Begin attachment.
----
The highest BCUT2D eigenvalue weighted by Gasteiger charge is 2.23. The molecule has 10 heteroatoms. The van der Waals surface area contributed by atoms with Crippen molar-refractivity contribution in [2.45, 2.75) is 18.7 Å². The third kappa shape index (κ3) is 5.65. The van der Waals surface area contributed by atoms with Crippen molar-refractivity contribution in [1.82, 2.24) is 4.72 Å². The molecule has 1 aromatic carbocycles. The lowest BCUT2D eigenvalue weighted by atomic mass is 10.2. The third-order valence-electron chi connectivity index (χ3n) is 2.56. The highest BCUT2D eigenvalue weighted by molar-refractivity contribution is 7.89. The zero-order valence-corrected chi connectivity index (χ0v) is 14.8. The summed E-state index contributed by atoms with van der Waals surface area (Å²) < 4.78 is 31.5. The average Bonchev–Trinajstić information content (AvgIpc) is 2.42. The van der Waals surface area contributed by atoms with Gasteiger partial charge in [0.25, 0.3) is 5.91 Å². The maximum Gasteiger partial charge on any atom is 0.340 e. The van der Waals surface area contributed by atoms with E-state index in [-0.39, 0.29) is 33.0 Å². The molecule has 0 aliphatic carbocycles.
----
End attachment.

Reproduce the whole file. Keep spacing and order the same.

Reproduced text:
The highest BCUT2D eigenvalue weighted by Gasteiger charge is 2.23. The molecule has 10 heteroatoms. The van der Waals surface area contributed by atoms with Crippen molar-refractivity contribution in [2.45, 2.75) is 18.7 Å². The third kappa shape index (κ3) is 5.65. The van der Waals surface area contributed by atoms with Crippen molar-refractivity contribution in [1.82, 2.24) is 4.72 Å². The molecule has 1 aromatic carbocycles. The lowest BCUT2D eigenvalue weighted by atomic mass is 10.2. The third-order valence-electron chi connectivity index (χ3n) is 2.56. The highest BCUT2D eigenvalue weighted by molar-refractivity contribution is 7.89. The zero-order valence-corrected chi connectivity index (χ0v) is 14.8. The summed E-state index contributed by atoms with van der Waals surface area (Å²) < 4.78 is 31.5. The average Bonchev–Trinajstić information content (AvgIpc) is 2.42. The van der Waals surface area contributed by atoms with Gasteiger partial charge in [0.25, 0.3) is 5.91 Å². The maximum Gasteiger partial charge on any atom is 0.340 e. The van der Waals surface area contributed by atoms with E-state index in [-0.39, 0.29) is 33.0 Å². The molecule has 0 aliphatic carbocycles.